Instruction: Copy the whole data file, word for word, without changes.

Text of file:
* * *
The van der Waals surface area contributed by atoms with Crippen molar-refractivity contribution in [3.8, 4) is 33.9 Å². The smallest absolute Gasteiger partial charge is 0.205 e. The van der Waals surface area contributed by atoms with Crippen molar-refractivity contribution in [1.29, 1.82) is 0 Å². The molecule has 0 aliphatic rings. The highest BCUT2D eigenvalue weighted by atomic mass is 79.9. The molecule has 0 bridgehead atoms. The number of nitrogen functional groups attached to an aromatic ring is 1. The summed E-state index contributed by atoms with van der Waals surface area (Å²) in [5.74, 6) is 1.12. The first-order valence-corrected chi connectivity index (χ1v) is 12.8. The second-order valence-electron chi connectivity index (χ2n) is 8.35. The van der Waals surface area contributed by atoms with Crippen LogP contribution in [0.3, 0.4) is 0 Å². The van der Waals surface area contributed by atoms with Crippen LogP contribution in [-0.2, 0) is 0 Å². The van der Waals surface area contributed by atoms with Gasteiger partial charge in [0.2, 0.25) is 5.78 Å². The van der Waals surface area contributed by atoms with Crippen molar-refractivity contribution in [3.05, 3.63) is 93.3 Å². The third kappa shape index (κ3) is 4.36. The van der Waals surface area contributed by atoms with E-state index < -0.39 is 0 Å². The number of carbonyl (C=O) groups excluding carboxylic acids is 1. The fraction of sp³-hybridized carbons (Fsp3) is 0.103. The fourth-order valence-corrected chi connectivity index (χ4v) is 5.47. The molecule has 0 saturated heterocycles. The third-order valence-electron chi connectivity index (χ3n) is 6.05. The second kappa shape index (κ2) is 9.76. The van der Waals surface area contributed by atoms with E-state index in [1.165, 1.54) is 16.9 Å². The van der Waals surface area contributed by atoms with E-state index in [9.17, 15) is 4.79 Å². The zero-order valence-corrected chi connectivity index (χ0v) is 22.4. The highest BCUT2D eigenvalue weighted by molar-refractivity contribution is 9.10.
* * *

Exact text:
The van der Waals surface area contributed by atoms with Crippen molar-refractivity contribution in [3.8, 4) is 33.9 Å². The smallest absolute Gasteiger partial charge is 0.205 e. The van der Waals surface area contributed by atoms with Crippen molar-refractivity contribution in [1.29, 1.82) is 0 Å². The molecule has 0 aliphatic rings. The highest BCUT2D eigenvalue weighted by atomic mass is 79.9. The molecule has 0 bridgehead atoms. The number of nitrogen functional groups attached to an aromatic ring is 1. The summed E-state index contributed by atoms with van der Waals surface area (Å²) in [5.74, 6) is 1.12. The first-order valence-corrected chi connectivity index (χ1v) is 12.8. The second-order valence-electron chi connectivity index (χ2n) is 8.35. The van der Waals surface area contributed by atoms with Crippen LogP contribution in [0.3, 0.4) is 0 Å². The van der Waals surface area contributed by atoms with Crippen LogP contribution in [-0.2, 0) is 0 Å². The van der Waals surface area contributed by atoms with Gasteiger partial charge in [0.2, 0.25) is 5.78 Å². The van der Waals surface area contributed by atoms with Crippen molar-refractivity contribution in [3.05, 3.63) is 93.3 Å². The third kappa shape index (κ3) is 4.36. The van der Waals surface area contributed by atoms with E-state index < -0.39 is 0 Å². The number of carbonyl (C=O) groups excluding carboxylic acids is 1. The fraction of sp³-hybridized carbons (Fsp3) is 0.103. The fourth-order valence-corrected chi connectivity index (χ4v) is 5.47. The molecule has 0 saturated heterocycles. The third-order valence-electron chi connectivity index (χ3n) is 6.05. The second kappa shape index (κ2) is 9.76. The van der Waals surface area contributed by atoms with E-state index in [1.165, 1.54) is 16.9 Å². The van der Waals surface area contributed by atoms with E-state index in [9.17, 15) is 4.79 Å². The zero-order valence-corrected chi connectivity index (χ0v) is 22.4. The highest BCUT2D eigenvalue weighted by molar-refractivity contribution is 9.10.